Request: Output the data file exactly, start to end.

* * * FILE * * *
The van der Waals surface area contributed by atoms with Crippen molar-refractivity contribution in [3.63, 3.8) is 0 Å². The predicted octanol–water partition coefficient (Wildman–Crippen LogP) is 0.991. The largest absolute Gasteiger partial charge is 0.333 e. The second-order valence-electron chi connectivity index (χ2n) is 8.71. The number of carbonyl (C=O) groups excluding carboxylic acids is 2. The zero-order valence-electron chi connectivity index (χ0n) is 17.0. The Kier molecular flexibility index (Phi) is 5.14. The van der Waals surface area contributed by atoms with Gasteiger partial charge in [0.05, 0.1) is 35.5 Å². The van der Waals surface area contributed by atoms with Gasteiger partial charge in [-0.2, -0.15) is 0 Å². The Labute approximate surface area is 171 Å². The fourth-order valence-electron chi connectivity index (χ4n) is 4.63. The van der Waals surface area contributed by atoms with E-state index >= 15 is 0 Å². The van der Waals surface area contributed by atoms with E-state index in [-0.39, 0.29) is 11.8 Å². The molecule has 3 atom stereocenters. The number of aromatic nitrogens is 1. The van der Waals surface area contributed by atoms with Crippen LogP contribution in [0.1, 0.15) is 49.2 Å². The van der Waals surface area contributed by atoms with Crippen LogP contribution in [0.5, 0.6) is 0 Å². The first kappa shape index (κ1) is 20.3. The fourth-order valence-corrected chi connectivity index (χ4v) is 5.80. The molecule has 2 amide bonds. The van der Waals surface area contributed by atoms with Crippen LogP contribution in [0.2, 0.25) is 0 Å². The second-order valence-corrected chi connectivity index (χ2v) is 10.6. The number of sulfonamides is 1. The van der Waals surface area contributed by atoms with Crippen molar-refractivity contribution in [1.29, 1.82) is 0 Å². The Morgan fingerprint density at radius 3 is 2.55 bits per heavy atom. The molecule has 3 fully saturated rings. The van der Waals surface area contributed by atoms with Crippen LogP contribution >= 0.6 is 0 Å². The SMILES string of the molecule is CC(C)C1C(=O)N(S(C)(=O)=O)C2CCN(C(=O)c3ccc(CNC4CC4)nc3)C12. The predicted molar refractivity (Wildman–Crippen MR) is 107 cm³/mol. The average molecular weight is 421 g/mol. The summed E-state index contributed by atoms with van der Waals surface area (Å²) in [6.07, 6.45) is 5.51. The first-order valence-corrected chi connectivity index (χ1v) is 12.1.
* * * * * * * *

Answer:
The van der Waals surface area contributed by atoms with Crippen molar-refractivity contribution in [3.63, 3.8) is 0 Å². The predicted octanol–water partition coefficient (Wildman–Crippen LogP) is 0.991. The largest absolute Gasteiger partial charge is 0.333 e. The second-order valence-electron chi connectivity index (χ2n) is 8.71. The number of carbonyl (C=O) groups excluding carboxylic acids is 2. The zero-order valence-electron chi connectivity index (χ0n) is 17.0. The Kier molecular flexibility index (Phi) is 5.14. The van der Waals surface area contributed by atoms with Gasteiger partial charge in [0.05, 0.1) is 35.5 Å². The van der Waals surface area contributed by atoms with Gasteiger partial charge in [-0.2, -0.15) is 0 Å². The Labute approximate surface area is 171 Å². The fourth-order valence-electron chi connectivity index (χ4n) is 4.63. The van der Waals surface area contributed by atoms with E-state index >= 15 is 0 Å². The van der Waals surface area contributed by atoms with E-state index in [-0.39, 0.29) is 11.8 Å². The molecule has 3 atom stereocenters. The number of aromatic nitrogens is 1. The van der Waals surface area contributed by atoms with Crippen LogP contribution in [0.1, 0.15) is 49.2 Å². The van der Waals surface area contributed by atoms with Crippen LogP contribution in [0.5, 0.6) is 0 Å². The first kappa shape index (κ1) is 20.3. The fourth-order valence-corrected chi connectivity index (χ4v) is 5.80. The molecule has 2 amide bonds. The van der Waals surface area contributed by atoms with Crippen LogP contribution in [0.2, 0.25) is 0 Å². The second-order valence-corrected chi connectivity index (χ2v) is 10.6. The number of sulfonamides is 1. The van der Waals surface area contributed by atoms with Crippen molar-refractivity contribution in [1.29, 1.82) is 0 Å². The Morgan fingerprint density at radius 3 is 2.55 bits per heavy atom. The molecule has 3 fully saturated rings. The van der Waals surface area contributed by atoms with Crippen LogP contribution >= 0.6 is 0 Å². The SMILES string of the molecule is CC(C)C1C(=O)N(S(C)(=O)=O)C2CCN(C(=O)c3ccc(CNC4CC4)nc3)C12. The predicted molar refractivity (Wildman–Crippen MR) is 107 cm³/mol. The average molecular weight is 421 g/mol. The summed E-state index contributed by atoms with van der Waals surface area (Å²) in [6.07, 6.45) is 5.51. The first-order valence-corrected chi connectivity index (χ1v) is 12.1.